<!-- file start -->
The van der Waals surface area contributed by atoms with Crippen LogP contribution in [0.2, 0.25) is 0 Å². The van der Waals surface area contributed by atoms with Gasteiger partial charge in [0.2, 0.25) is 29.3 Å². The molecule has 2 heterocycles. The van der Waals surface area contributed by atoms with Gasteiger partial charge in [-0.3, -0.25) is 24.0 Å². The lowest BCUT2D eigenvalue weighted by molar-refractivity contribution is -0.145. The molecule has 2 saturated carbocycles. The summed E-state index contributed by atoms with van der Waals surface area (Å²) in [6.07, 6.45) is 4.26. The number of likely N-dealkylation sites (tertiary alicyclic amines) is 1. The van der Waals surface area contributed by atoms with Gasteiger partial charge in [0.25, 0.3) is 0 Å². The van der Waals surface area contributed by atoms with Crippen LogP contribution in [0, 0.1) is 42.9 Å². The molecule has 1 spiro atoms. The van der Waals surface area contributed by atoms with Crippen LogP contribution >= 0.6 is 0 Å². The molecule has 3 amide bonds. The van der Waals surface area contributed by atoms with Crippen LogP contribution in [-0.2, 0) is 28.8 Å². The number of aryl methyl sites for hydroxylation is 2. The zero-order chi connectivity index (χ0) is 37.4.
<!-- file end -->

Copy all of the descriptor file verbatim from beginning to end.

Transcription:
The van der Waals surface area contributed by atoms with Crippen LogP contribution in [0.2, 0.25) is 0 Å². The van der Waals surface area contributed by atoms with Gasteiger partial charge in [0.2, 0.25) is 29.3 Å². The molecule has 2 heterocycles. The van der Waals surface area contributed by atoms with Gasteiger partial charge in [-0.3, -0.25) is 24.0 Å². The lowest BCUT2D eigenvalue weighted by molar-refractivity contribution is -0.145. The molecule has 2 saturated carbocycles. The summed E-state index contributed by atoms with van der Waals surface area (Å²) in [6.07, 6.45) is 4.26. The number of likely N-dealkylation sites (tertiary alicyclic amines) is 1. The van der Waals surface area contributed by atoms with Gasteiger partial charge in [0.25, 0.3) is 0 Å². The van der Waals surface area contributed by atoms with Crippen LogP contribution in [0, 0.1) is 42.9 Å². The molecule has 1 spiro atoms. The van der Waals surface area contributed by atoms with Crippen LogP contribution >= 0.6 is 0 Å². The molecule has 3 amide bonds. The van der Waals surface area contributed by atoms with Crippen LogP contribution in [-0.2, 0) is 28.8 Å². The number of aryl methyl sites for hydroxylation is 2. The zero-order chi connectivity index (χ0) is 37.4.